Overview and review
John Robb drinks tea with Tony Benn, gets baffled by Mumford And Sons & wonders who Widow Twankey is whilst everyone around him gets wasted…
As Glastonbury reaches a dusty climax Sunday sees a parade of casualties as the night before spent cavorting in Shangri La and surrounding dance madness stages takes a heavy toll on the synapses of the festival goer.
Every parent’s nightmare has been acted out in the last twelve hours by the new generation festival goer but the drinking, shagging and chemical haze acted out in far flung party fields and flimsy pop up tents has not harmed anyone and probably enhanced a whole slew of young lives in one glorious moment of bacchanalian freedom before the cosh of real life comes down.
The festival veterans still indulge in this madness and toothless old men with more nights out than is good for them sit in the Sunday sunshine glad to be alive and still wondering if its worth putting their tent up yet after days of madness.
Speaking of tents we are still chortling over the tale of one camper who thought they had brought a pop up tent- you know one of those cymbal case shaped affairs that ping up into a tent but they had brought a wind break by mistake- hope they are fine and not asleep in a ditch.
Musically this seems a weaker day but the warm glow of the Rolling Stones fills the site and their merch people must be totally knackered judging by the number of Rolling Stones shirts that fill the arena. It seems that right at the nick of time Mick and his gonzoid droogs have saved their skins with one of their great all time shows that will take some following up today, although Nick Cave and the Bad Seeds do a damn good job.
This is more than can be said for headliners Mumford and Sons who are baffling in their popularity but are way to light on actual songs to pull off this kind of slot. The band, who look and sound like they have come straight out of Richard Curtis Rom Com like a dull cardigan wearing coterie of bumbling Hugh Grants with their diddly dee washboard O level folk rock create a void where they should made a statement.
After Nick Cave’s thunder cloud they seem wetter than bed wetters and are the perfect soundtrack to going home early from the festival.
The afternoon had seen a surprisingly packed Other Stage for Public Image Limited. We waited for El Rotten to say something rude about the Rolling Stones but now that he is traveling in the same boat as Mick’s mob there is little left to be said and it’s action that matters now. Fortunately this is the best Pil gig I’ve seen since they came back and the Guardian reading Glastonbury fan is far more receptive to their Post punk, dub, techno dance band workouts than their recent Stone Roses support. Death Disco was stunning and Open Up has been worked into a monster. Rotten may be more Widow Twankey than the antichrist these days but he is a powerfully effective singer and still has that charisma thing down even dressed in a granny shawl.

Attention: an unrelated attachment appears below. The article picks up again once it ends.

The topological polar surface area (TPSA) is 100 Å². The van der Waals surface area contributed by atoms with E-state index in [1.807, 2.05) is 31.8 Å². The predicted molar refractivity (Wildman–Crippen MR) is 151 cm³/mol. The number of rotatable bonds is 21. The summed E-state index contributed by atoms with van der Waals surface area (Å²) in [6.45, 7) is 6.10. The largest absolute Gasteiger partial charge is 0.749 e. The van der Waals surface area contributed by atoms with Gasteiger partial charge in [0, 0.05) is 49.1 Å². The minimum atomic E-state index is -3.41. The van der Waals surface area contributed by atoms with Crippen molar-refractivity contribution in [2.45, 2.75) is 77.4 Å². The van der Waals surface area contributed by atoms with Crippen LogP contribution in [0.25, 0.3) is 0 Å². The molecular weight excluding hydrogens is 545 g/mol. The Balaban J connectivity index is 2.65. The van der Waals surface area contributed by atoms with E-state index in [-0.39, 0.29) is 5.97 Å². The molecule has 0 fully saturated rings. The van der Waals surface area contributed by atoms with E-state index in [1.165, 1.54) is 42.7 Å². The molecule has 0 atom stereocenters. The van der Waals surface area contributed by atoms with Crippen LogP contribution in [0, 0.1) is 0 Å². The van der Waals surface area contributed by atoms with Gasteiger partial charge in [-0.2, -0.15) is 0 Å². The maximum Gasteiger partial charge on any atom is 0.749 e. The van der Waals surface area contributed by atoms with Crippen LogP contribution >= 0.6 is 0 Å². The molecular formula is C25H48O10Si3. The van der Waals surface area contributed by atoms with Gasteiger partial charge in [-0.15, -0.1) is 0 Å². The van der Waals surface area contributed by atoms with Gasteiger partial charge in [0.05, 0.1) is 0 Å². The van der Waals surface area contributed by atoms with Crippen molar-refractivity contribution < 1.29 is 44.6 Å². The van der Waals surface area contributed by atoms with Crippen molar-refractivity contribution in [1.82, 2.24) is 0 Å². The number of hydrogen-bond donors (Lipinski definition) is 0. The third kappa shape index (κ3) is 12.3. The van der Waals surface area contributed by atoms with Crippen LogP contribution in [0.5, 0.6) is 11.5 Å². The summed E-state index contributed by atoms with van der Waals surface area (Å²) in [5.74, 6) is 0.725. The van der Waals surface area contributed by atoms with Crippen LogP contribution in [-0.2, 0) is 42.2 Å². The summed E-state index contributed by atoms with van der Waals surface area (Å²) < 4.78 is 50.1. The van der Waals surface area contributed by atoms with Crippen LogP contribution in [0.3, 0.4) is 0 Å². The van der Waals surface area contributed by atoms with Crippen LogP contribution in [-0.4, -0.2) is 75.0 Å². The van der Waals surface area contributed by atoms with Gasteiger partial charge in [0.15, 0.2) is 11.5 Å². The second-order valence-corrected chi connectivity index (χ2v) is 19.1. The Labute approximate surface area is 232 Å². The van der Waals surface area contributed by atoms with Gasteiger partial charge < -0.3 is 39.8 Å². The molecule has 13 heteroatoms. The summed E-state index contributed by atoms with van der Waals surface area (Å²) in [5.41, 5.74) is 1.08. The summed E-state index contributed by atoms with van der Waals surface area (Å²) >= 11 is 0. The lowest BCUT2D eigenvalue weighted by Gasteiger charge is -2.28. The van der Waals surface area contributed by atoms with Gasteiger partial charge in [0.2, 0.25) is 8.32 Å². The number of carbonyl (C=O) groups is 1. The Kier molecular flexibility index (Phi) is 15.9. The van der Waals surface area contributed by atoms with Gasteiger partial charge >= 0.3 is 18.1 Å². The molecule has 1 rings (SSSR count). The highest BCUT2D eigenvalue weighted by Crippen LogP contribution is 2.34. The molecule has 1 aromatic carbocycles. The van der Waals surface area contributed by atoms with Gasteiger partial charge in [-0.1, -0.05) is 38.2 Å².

Vampire Weekend collegiate take on those African licks works perfectly in the afternoon sun but we retire back to the Leftfield stage were Geoff Berner is playing a brilliant take on Jewish folk music armed with an accordion, a violin player and a great drummer as well as acerbic, political and hilarious lyrics. During one song called Fuck The Police he tries to get the audience to sing along, they timidly join in the chorus, wassup, he spits, you scared of the police or something…
In the morning there had been the usual Leftfield stage debate, today was about engaging young voters with politics with Billy Bragg,Kerry McCarthy MP and Tony Benn all doing a great job and making the political relevant. At the end of the debate Mr Benn gets a standing ovation and you wonder if its just worth sending the physically frail but mentally sharp 87 year old out to engage with the youth on his own…
Glastonbury is the only festival I’ve been to where a man who is in his dotage can rock a stage by talking about engaging with the youth, but enough of the Rolling Stones, Tony Benn is inspiring today and as what could well be the best Glastonbury closes in the distance we sit in a cafe in a teepee looking over the twinkling lights of the distant site and listen to the hum of life and it all does actually feel quite magical.